• [1] Article in the newspaper "Bonham Enterprise", 1873, according to [2].
  • [2] "General Notes", Article in the New York Times, page 1 c.4. July 6, 1873, according to [3].
  • [3] "Lo!", book by Charles Fort, 1934
  • [4] "The flying saucers are real", book by Donald Keyhoe, 1950.
  • [5] "Le livre noir des soucoupes volantes", book by Henri Durrant, Robert Laffont publisher, page 64, 1976.
  • [6] "Ces mystérieux OVNIS", book by Antonio Ribeira, De Vechi publisher, page 449, 1976.
  • [7] Text appearing on numerous websites on the Internet.
  • [8] "Les Ovni du passé", book by Christiane Piens, Marabout publisher, page 88, 1977.
  • [9] "La Chronique des OVNIS", book by Michel Bougeard, France-Loisir publisher, page 136, 1977.
  • [10] "Vimana Aircraft of Ancient India and Atlantis", book by David Childress, introduction by Ivan T. Sanderson, Adventures Unlimited Press publisher, 1992.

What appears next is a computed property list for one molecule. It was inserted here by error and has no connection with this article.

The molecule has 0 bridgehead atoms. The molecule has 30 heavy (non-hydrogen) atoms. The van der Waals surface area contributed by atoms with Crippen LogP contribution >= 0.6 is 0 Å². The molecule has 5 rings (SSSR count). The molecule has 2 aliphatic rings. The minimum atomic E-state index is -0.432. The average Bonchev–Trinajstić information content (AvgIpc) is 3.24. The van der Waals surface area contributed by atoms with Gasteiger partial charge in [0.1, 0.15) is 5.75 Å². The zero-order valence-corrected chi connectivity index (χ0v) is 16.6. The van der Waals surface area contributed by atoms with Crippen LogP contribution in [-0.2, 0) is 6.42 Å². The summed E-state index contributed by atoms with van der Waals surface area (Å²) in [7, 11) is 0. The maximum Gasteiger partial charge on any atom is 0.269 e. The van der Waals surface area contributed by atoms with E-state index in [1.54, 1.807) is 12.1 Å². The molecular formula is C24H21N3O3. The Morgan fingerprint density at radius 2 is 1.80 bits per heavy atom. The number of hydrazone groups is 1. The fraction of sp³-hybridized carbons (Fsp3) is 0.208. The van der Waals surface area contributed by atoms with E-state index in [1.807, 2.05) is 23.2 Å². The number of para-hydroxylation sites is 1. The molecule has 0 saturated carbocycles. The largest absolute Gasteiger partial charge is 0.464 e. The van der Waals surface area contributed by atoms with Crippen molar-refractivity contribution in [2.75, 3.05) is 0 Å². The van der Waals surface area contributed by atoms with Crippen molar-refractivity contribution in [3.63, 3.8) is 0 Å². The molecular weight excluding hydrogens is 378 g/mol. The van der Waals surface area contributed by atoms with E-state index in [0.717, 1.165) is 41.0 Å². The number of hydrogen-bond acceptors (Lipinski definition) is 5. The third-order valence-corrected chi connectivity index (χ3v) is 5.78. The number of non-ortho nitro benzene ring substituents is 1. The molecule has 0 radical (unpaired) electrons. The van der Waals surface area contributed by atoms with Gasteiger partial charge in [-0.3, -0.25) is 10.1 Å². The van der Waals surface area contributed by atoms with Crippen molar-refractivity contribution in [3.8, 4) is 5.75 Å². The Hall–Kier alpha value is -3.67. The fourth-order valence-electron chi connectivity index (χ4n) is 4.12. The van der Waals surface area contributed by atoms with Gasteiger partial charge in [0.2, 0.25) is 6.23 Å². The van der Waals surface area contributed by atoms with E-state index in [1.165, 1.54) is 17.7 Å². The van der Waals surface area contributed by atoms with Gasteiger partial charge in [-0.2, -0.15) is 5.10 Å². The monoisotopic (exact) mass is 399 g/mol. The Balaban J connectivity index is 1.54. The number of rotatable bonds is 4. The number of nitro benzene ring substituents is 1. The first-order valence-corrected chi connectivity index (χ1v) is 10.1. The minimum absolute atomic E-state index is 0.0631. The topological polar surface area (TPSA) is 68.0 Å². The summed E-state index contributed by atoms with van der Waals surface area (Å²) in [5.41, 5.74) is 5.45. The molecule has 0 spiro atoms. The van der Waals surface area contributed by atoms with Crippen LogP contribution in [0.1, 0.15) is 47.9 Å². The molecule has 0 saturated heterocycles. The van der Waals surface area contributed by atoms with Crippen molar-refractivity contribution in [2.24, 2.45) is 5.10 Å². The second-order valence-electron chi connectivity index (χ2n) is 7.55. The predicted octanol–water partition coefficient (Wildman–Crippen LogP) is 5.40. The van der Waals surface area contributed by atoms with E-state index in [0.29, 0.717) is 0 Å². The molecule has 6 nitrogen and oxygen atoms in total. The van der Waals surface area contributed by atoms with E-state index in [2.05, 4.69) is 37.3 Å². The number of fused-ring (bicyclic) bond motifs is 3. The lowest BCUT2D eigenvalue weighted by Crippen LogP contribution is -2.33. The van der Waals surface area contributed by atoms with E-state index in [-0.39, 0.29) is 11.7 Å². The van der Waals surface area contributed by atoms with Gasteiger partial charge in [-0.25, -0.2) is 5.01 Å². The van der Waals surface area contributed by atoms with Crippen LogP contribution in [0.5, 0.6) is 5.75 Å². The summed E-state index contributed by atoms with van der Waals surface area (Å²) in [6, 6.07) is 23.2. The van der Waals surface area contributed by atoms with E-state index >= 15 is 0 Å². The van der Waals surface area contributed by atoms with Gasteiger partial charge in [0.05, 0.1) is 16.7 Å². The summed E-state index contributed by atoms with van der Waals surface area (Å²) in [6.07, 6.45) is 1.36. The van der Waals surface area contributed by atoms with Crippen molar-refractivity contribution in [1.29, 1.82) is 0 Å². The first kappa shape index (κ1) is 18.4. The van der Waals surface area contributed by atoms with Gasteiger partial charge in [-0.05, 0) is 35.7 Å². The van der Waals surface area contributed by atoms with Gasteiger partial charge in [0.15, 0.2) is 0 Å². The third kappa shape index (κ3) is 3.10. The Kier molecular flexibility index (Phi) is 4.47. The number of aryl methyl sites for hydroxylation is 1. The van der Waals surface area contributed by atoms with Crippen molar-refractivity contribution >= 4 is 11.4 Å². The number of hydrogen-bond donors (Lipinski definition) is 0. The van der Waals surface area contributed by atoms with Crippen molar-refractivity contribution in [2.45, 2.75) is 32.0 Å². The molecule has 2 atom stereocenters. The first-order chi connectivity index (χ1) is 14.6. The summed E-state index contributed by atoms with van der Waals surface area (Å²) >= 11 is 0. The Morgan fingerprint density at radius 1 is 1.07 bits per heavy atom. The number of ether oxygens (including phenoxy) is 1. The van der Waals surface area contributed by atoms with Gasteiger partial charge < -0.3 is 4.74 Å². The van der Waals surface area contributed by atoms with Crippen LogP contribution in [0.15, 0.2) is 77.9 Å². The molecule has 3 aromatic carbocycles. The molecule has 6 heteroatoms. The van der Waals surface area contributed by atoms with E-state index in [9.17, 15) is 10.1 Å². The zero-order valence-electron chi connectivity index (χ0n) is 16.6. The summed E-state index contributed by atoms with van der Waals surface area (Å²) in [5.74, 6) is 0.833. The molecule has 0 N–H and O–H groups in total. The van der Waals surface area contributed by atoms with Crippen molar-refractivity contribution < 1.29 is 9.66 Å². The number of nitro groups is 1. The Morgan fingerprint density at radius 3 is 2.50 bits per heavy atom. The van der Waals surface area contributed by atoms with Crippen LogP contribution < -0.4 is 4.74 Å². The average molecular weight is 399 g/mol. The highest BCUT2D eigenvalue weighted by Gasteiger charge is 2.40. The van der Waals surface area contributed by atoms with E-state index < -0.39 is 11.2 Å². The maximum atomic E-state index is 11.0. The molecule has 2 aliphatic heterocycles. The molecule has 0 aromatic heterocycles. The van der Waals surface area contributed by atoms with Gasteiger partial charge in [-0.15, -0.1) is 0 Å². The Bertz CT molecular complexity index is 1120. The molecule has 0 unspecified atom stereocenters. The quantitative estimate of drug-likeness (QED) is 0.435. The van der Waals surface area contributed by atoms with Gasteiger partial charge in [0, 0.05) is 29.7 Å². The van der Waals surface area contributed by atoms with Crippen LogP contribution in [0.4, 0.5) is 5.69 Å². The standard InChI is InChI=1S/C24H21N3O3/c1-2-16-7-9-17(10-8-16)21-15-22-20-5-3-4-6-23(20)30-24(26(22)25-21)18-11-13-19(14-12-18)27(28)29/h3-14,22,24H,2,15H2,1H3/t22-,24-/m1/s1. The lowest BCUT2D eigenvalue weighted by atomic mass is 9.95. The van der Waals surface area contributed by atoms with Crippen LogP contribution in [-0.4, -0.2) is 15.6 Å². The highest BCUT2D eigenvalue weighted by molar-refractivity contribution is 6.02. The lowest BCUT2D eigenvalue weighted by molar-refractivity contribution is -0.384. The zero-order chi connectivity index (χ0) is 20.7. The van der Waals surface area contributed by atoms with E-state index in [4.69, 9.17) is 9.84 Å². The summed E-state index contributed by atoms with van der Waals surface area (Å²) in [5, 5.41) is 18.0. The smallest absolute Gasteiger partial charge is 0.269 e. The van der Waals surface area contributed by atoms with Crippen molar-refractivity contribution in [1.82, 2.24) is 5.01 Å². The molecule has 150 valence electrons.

• [11] On the Internet at
  • [12] "Trying to explain the 'unexplained'", article by Donna Hunt in the newspaper "Denison Herald Democrat", February 10, 2005.
Notes:Insufficient and contradictory information, original source not found yet.
Explanation:Journalist at the time cited the story as one example of delirium tremens.


Type of report:Second hand from local newspaper.
Number of witnesses:1 or more
Number of named witnesses:0.
Witnesses occupations:Not indicated.
Type of location:Not indicated.
Coordinates:Lat. 33.58 Lon. -96.18
Coordinates precision:10 kilometers.
Description of "UFO":Serpent. Snake. Insufficient description.
Description of "manoeuvers":Manoeuvers. Circles. Dive.
Reactions:Frightened. Fled.
Occupants keywords:N/A
Weather:Not indicated.
Observation devices:None.
Strangeness:Insufficient information.
Explanation(s) at the time:Alcohol.

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This page was last updated on January 24, 2006